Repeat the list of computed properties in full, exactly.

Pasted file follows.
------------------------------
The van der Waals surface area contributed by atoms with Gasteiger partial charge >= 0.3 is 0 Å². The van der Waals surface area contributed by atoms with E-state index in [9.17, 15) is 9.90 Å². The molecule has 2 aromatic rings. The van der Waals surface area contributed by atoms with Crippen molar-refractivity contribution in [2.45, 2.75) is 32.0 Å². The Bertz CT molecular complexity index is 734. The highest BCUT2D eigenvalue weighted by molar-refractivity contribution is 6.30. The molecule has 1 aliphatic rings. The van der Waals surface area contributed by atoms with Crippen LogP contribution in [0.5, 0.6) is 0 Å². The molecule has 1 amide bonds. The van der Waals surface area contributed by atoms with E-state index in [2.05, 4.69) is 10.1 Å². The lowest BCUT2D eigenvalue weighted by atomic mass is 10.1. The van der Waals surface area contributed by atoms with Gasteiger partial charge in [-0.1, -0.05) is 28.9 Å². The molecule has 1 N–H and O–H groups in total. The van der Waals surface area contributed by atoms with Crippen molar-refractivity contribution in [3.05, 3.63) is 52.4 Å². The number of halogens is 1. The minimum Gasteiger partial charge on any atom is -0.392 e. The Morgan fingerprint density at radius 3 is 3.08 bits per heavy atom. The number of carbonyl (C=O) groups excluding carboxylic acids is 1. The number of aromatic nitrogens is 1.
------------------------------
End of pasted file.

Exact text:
The van der Waals surface area contributed by atoms with Gasteiger partial charge >= 0.3 is 0 Å². The van der Waals surface area contributed by atoms with E-state index in [9.17, 15) is 9.90 Å². The molecule has 2 aromatic rings. The van der Waals surface area contributed by atoms with Crippen molar-refractivity contribution in [2.45, 2.75) is 32.0 Å². The Bertz CT molecular complexity index is 734. The highest BCUT2D eigenvalue weighted by molar-refractivity contribution is 6.30. The molecule has 1 aliphatic rings. The van der Waals surface area contributed by atoms with Crippen LogP contribution in [0.5, 0.6) is 0 Å². The molecule has 1 amide bonds. The van der Waals surface area contributed by atoms with E-state index in [2.05, 4.69) is 10.1 Å². The lowest BCUT2D eigenvalue weighted by atomic mass is 10.1. The van der Waals surface area contributed by atoms with Gasteiger partial charge in [-0.1, -0.05) is 28.9 Å². The molecule has 1 N–H and O–H groups in total. The van der Waals surface area contributed by atoms with Crippen molar-refractivity contribution in [3.05, 3.63) is 52.4 Å². The number of halogens is 1. The minimum Gasteiger partial charge on any atom is -0.392 e. The Morgan fingerprint density at radius 3 is 3.08 bits per heavy atom. The number of carbonyl (C=O) groups excluding carboxylic acids is 1. The number of aromatic nitrogens is 1.